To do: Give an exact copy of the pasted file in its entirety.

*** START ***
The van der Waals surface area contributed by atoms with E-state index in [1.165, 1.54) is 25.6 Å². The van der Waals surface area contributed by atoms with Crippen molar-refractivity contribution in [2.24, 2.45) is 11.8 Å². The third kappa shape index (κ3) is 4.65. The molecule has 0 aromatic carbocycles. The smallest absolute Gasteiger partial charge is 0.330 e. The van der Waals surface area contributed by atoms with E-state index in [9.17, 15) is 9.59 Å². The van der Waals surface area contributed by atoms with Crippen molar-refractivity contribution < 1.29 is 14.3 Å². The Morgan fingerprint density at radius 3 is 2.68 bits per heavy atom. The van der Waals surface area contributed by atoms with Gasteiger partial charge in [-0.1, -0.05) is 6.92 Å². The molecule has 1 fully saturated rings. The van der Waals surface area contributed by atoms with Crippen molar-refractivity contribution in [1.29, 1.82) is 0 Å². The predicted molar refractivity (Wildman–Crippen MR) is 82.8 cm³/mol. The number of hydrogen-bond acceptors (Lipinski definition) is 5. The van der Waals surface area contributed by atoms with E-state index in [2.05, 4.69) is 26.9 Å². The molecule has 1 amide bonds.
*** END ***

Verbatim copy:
The van der Waals surface area contributed by atoms with E-state index in [1.165, 1.54) is 25.6 Å². The van der Waals surface area contributed by atoms with Crippen molar-refractivity contribution in [2.24, 2.45) is 11.8 Å². The third kappa shape index (κ3) is 4.65. The molecule has 0 aromatic carbocycles. The smallest absolute Gasteiger partial charge is 0.330 e. The van der Waals surface area contributed by atoms with E-state index in [9.17, 15) is 9.59 Å². The van der Waals surface area contributed by atoms with Crippen molar-refractivity contribution < 1.29 is 14.3 Å². The Morgan fingerprint density at radius 3 is 2.68 bits per heavy atom. The van der Waals surface area contributed by atoms with Gasteiger partial charge in [-0.1, -0.05) is 6.92 Å². The molecule has 1 fully saturated rings. The van der Waals surface area contributed by atoms with Crippen molar-refractivity contribution in [1.29, 1.82) is 0 Å². The predicted molar refractivity (Wildman–Crippen MR) is 82.8 cm³/mol. The number of hydrogen-bond acceptors (Lipinski definition) is 5. The van der Waals surface area contributed by atoms with E-state index in [2.05, 4.69) is 26.9 Å². The molecule has 1 amide bonds.